17 Mar Kyoto Protocol
What is it?
The Kyoto Protocol, signed in 1997 in Japan, was one of the main global agreements related to climate change on the planet. The agreement was drawn up with the objective of proposing goals to countries, seeking to reduce greenhouse gas emissions and, consequently, reduce the negative impacts of these emissions on the environment.
As first target, industrialized countries should reduce emissions of greenhouse gases (GHG) by 5.2% based on the emission levels recorded in 1990. For Japan and the European Union, it was established that the reductions would be 7% to 8%, respectively. Developing countries have not received targets and obligations to reduce their emissions, with efforts in this case being “voluntary” measures.
Clean development mechanisms
The CDM was created based on the Kyoto Protocol in order to help countries achieve their goals, establishing ﬂexibility mechanisms to allow greater economic efficiency in mitigating the greenhouse effect. In this context, the concept of carbon credit came up.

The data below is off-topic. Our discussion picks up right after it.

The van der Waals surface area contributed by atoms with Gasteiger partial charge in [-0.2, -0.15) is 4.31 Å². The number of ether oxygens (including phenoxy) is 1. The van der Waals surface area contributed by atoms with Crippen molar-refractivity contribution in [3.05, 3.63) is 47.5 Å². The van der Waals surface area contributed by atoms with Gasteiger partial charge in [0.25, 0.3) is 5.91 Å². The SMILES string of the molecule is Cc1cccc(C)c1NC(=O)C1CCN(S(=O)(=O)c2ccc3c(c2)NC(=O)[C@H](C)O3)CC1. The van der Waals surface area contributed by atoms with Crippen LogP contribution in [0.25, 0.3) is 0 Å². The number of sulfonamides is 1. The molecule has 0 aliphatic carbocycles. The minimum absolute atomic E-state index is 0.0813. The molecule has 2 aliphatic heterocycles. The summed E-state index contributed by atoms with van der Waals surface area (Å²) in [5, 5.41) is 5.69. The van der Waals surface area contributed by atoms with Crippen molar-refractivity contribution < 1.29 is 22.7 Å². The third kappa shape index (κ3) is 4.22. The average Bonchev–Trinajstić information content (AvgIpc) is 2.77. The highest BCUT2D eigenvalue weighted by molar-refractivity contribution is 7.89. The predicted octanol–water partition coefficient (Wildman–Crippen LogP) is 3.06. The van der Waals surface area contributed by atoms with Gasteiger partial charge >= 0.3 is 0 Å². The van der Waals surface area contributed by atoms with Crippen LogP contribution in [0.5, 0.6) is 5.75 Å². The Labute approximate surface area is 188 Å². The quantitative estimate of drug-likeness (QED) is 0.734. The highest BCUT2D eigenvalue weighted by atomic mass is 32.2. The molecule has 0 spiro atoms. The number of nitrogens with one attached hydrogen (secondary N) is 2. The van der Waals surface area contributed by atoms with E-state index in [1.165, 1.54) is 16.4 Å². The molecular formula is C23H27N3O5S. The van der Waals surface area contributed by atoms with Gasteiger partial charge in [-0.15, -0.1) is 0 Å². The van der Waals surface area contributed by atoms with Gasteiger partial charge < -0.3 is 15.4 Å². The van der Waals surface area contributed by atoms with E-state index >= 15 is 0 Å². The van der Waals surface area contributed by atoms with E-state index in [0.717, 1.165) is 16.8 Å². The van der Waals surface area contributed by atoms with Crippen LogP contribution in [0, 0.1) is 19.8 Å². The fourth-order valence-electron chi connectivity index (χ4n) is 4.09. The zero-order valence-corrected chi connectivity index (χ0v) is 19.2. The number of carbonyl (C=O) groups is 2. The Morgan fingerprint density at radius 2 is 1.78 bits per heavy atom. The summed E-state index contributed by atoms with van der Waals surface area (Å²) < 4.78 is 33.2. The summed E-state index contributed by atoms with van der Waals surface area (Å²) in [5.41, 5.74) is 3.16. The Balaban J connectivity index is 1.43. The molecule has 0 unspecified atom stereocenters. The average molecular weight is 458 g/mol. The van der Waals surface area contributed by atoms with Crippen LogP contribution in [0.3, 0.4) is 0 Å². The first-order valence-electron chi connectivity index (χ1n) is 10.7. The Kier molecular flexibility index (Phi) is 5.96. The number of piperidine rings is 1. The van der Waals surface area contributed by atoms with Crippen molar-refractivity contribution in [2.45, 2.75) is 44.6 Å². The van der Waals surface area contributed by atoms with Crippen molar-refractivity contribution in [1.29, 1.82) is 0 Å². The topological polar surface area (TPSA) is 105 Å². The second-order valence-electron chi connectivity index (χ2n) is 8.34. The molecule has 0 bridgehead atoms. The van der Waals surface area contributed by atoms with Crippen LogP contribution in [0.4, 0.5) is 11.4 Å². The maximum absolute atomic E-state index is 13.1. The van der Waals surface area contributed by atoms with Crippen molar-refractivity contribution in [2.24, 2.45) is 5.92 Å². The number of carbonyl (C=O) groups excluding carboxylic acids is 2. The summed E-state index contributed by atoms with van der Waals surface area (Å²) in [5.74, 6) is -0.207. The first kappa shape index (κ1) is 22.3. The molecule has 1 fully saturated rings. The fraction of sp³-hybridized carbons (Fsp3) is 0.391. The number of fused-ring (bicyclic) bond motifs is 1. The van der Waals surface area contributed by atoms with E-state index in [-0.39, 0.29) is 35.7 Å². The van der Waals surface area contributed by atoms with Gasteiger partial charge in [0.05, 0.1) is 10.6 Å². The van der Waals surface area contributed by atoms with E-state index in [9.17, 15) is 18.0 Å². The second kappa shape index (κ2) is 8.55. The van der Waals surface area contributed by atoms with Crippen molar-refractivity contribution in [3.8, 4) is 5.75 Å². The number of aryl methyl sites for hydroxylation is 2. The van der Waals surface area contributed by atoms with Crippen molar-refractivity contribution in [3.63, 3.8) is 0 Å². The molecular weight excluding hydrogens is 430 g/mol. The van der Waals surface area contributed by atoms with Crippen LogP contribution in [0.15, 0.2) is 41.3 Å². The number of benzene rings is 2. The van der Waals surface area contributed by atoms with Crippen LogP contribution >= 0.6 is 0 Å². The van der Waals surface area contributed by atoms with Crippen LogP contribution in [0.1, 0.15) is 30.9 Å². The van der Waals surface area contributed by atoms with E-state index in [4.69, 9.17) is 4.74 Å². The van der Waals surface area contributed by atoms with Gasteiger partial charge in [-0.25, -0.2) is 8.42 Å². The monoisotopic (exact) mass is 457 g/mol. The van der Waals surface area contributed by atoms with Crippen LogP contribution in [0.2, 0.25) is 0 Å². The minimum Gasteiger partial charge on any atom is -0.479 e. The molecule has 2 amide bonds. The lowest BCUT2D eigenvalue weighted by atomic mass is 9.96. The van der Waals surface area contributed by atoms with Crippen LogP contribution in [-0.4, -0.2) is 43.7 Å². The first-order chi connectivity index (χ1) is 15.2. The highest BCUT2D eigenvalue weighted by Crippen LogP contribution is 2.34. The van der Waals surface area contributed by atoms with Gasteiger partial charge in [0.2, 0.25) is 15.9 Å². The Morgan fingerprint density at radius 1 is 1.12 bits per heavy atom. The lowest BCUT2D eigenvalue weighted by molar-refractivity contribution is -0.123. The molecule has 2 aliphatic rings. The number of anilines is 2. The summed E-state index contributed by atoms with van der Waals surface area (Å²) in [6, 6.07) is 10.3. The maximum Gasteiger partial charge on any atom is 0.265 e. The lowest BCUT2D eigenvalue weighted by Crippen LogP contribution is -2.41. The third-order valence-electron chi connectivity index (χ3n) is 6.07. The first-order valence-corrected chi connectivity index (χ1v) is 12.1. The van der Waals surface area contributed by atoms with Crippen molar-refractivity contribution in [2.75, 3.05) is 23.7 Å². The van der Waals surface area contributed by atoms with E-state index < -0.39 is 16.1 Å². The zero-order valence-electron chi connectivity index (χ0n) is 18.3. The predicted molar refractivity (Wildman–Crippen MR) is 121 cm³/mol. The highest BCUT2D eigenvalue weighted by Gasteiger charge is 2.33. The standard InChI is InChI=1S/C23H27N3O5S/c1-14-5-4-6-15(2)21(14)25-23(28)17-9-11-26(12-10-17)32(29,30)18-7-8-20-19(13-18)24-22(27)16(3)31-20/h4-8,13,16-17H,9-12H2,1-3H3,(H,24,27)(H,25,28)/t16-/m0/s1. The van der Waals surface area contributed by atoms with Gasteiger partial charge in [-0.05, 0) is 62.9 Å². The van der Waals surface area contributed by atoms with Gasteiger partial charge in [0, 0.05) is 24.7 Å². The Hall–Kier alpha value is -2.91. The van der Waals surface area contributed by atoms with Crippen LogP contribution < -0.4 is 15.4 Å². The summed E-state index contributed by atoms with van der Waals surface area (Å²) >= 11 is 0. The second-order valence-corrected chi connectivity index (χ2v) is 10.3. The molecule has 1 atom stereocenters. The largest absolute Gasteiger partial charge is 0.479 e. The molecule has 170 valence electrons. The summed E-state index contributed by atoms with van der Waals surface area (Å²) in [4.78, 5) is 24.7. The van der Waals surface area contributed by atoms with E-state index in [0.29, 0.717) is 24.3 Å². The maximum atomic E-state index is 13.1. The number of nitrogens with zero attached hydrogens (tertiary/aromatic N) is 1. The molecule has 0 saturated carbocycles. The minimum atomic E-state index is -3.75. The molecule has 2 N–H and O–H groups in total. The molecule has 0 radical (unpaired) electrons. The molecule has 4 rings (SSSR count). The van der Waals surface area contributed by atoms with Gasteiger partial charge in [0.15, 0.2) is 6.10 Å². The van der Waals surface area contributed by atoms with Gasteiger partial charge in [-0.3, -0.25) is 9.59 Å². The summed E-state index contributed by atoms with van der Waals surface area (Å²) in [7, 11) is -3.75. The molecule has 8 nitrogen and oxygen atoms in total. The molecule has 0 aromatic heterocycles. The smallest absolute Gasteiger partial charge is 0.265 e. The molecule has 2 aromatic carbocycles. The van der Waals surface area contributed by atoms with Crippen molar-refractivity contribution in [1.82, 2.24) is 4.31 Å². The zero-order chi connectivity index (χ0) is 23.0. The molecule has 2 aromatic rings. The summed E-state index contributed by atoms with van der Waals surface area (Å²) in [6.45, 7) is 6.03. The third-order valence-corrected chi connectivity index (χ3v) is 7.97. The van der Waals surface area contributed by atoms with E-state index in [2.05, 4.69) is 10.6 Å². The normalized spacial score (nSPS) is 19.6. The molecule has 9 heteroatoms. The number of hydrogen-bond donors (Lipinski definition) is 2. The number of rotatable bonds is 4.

Some proposed actions
Reform of the Transportation and Energy sectors
Using renewable energy sources
Reduction of greenhouse gas emissions
Supporting sustainable agriculture
Cooperation between countries
International agreement signed by several countries in the city of Kyoto, Japan, in 1997
It was ﬁrmed with the aim of reducing the emission of Co2 and other greenhouse gases.
Guidelines were created to ease the impact of environmental problems caused by consumption models and industrial development on the planet
In this context, the concept of ''carbon credits'' arises, which refers to a monetary allocation for the reduction of Co2 emission into the atmosphere.